Farmworkers Union Suing Commissioners, Claims ‘Welfare’ Violations

Teddye Stephan. Pioneer. Fort Stockton, TX. August 30, 1987

The International Union of Agricultural Workers (IUAW) has filed a lawsuit against the Pecos County judge and commissioners in their official capacities in 83rd District Court.

Pecos County Judge Charles Warnock said late Friday that he had not received a copy of the lawsuit, but he will reply as soon as possible.

Declaratory and injunctive relief is being sought “from the illegal and unconstitutional manner in which Pecos County provides and denies support assistance to poor migrant and seasonal farm workers,” according to the suit filed Aug. 21 by Stephen C. McIntyre, Texas Rural Legal Aid, Inc. lawyer from Hereford.

The suit notes that the IUAW and its director, Jesus Moya, are currently involved in several farm labor disputes in Pecos County concerning various alleged violations of federal and state law and that over the year the IUAW has “aggressively” represented the rights of migrant and seasonal farm workers in legal proceedings because many members and friends of the union fear they would be retaliated against by private or governmental entities if they individually assert their rights.

The document filed last week reviews disagreements between the IUAW and county officials beginning in July 1986 and includes the information that Pecos County Welfare Office clerk Alicia Nieto resigned from her job this year because of the “administration of the support program being without standards and procedures.”

While the suit notes that no action has been taken to adopt standards and procedures to govern the allocation of taxpayers’ money to the poor, it should be noted that a proposal to adopt such guidelines was presented to Pecos County Commissioners’ Court last Monday.

The suit claims the county, through its county judge and Commissioners’ Court, is responsible for managing, supervising and implementing all procedures and guidelines applicable to the eligibility, denial and appeal of applicants for support from the county.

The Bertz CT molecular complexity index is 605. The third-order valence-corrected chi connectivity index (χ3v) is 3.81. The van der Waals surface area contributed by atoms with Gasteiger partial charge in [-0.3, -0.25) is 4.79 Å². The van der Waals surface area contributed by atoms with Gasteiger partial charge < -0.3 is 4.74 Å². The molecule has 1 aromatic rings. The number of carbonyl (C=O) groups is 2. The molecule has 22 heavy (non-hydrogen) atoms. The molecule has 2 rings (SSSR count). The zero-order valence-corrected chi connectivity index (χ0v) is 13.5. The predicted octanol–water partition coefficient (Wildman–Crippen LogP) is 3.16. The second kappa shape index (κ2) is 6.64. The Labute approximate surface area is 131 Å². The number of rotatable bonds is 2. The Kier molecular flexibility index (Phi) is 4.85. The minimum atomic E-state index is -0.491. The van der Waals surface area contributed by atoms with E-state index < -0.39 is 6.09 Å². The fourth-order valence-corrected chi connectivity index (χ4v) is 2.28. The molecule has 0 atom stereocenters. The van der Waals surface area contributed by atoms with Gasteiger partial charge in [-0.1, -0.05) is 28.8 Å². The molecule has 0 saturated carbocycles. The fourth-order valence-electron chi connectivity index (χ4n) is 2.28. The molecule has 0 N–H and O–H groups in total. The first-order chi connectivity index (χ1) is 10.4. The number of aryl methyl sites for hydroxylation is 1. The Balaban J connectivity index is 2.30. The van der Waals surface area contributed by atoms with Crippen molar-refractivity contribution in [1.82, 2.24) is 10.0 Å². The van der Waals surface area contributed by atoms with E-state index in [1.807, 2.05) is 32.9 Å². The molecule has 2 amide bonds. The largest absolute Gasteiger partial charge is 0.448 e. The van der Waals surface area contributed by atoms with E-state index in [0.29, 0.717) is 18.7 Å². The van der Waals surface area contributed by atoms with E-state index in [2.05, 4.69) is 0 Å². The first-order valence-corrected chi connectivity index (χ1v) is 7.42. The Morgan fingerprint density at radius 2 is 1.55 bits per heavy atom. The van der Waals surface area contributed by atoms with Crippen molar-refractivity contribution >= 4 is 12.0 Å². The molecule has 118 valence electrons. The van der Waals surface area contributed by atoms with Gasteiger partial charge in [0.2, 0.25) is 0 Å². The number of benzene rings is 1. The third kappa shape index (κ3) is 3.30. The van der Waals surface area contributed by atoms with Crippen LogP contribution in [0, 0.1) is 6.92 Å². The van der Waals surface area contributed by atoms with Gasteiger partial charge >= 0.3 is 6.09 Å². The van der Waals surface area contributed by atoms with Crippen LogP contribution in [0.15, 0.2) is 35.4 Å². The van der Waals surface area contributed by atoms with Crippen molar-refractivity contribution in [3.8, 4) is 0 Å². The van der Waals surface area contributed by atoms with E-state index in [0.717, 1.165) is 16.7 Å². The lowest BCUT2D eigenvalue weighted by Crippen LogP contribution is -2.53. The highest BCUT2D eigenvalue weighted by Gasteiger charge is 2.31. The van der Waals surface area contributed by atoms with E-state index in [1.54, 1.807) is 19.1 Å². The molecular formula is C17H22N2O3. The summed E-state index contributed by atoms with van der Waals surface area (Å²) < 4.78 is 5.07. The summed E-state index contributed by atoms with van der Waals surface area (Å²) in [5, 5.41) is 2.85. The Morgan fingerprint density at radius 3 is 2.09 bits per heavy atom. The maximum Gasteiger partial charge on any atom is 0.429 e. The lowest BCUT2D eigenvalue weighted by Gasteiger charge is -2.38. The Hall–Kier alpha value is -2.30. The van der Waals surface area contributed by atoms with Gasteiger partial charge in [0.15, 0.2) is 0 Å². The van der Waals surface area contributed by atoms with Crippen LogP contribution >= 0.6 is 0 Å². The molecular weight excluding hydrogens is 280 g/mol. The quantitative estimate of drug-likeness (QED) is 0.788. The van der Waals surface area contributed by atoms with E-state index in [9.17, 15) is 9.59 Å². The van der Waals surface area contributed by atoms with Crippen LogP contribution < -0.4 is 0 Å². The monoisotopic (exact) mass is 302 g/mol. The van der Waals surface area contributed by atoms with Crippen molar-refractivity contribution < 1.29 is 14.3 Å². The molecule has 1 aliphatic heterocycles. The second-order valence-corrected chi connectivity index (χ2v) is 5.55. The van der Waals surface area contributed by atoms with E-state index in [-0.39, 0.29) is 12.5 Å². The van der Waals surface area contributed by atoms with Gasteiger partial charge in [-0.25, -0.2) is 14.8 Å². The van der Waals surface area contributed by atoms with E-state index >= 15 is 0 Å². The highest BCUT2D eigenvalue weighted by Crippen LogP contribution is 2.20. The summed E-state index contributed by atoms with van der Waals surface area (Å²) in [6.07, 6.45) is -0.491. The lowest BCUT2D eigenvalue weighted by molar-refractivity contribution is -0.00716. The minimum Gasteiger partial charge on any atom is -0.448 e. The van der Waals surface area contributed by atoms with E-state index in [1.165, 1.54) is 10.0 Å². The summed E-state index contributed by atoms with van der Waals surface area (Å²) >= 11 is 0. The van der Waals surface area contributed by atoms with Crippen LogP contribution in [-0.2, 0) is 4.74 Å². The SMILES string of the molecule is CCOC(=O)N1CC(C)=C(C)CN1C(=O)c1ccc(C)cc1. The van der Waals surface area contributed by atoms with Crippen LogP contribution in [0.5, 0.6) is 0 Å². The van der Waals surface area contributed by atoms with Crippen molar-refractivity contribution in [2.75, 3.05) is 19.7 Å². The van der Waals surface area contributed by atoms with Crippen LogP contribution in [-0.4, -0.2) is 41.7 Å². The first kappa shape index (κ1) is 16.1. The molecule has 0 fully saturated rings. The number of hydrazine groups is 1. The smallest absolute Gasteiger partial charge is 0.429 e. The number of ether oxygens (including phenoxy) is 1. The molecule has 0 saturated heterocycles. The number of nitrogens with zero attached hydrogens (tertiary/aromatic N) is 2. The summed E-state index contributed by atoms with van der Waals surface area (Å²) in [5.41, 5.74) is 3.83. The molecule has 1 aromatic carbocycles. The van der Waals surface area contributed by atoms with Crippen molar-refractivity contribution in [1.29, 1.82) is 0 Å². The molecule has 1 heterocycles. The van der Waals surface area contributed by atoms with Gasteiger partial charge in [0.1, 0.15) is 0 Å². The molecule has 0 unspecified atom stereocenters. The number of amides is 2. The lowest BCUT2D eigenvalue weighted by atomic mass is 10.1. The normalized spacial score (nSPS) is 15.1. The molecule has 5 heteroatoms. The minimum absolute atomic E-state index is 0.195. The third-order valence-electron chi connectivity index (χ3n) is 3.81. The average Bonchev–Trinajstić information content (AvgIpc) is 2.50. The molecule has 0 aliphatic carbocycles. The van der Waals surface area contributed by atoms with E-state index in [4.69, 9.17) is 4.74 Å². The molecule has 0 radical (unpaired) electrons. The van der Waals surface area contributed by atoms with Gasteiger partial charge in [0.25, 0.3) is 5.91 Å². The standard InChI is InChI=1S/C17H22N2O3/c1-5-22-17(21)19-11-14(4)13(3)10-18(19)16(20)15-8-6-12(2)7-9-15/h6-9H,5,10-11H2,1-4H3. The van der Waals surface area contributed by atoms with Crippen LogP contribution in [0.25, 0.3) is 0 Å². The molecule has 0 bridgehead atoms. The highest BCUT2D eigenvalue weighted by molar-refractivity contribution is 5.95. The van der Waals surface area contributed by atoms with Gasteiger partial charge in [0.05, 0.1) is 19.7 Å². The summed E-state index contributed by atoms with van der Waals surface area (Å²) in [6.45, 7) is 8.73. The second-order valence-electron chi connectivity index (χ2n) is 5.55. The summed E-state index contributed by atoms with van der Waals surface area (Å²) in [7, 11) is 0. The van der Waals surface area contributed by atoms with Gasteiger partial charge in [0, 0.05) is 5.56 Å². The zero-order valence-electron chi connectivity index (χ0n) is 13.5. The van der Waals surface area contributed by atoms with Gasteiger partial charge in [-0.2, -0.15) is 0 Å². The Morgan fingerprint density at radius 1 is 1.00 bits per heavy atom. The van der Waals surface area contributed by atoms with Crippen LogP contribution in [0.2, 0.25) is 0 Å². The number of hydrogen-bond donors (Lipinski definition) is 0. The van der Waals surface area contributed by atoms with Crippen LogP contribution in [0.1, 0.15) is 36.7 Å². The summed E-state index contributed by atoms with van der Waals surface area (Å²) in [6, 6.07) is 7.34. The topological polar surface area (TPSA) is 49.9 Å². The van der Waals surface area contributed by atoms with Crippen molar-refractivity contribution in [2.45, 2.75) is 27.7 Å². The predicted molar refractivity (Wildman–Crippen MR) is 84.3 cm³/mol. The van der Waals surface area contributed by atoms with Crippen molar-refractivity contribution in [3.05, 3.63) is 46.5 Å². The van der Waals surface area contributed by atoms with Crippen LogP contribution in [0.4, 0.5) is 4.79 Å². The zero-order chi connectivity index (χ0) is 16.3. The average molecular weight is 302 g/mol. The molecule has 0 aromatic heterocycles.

Specifically, the suit notes, in part:

  • No written guidelines and standards used to evaluate applications for assistance.
  • No written notice of the decision made on an application.
  • No written notice of an applicant’s right to an appellate hearing.
  • No form provided for an appeal.
  • No provision of an impartial hearing officer or panel.
  • No notice of the applicant’s right to counsel.

The suit further alleges Pecos County does not annually determine and fund the amount of support assistance necessary to adequately meet the needs of the poor.

“The failure to distribute and deny support assistance to the poor according to written standards and procedures and to make an annual determination and funding of the needs of the poor violates the duty of Pecos County to care for the poor in a judicious and equitable manner…and constitutes a studied effort by the defendants to violate the legal and constitutional rights of the poor…” the lawsuit contends.

The union is asking, among other things, a declaratory judgment that the county judge and commissioners abused their discretion in an arbitrary and capricious manner; that a permanent injunction be issued prohibiting the denial of support assistance to poor migrant and seasonal farm workers without affording them adequate due process protections; that the union’s legal representatives be awarded costs and attorneys fees; that an order be handed down to conduct an annual review of the needs of the poor and to fund those needs; that a draft of procedures and standards be submitted to the union and the court for approval; and such other reasonable and necessary relief that will insure that support assistance will be adequately and timely distributed to poor farm workers by Pecos County.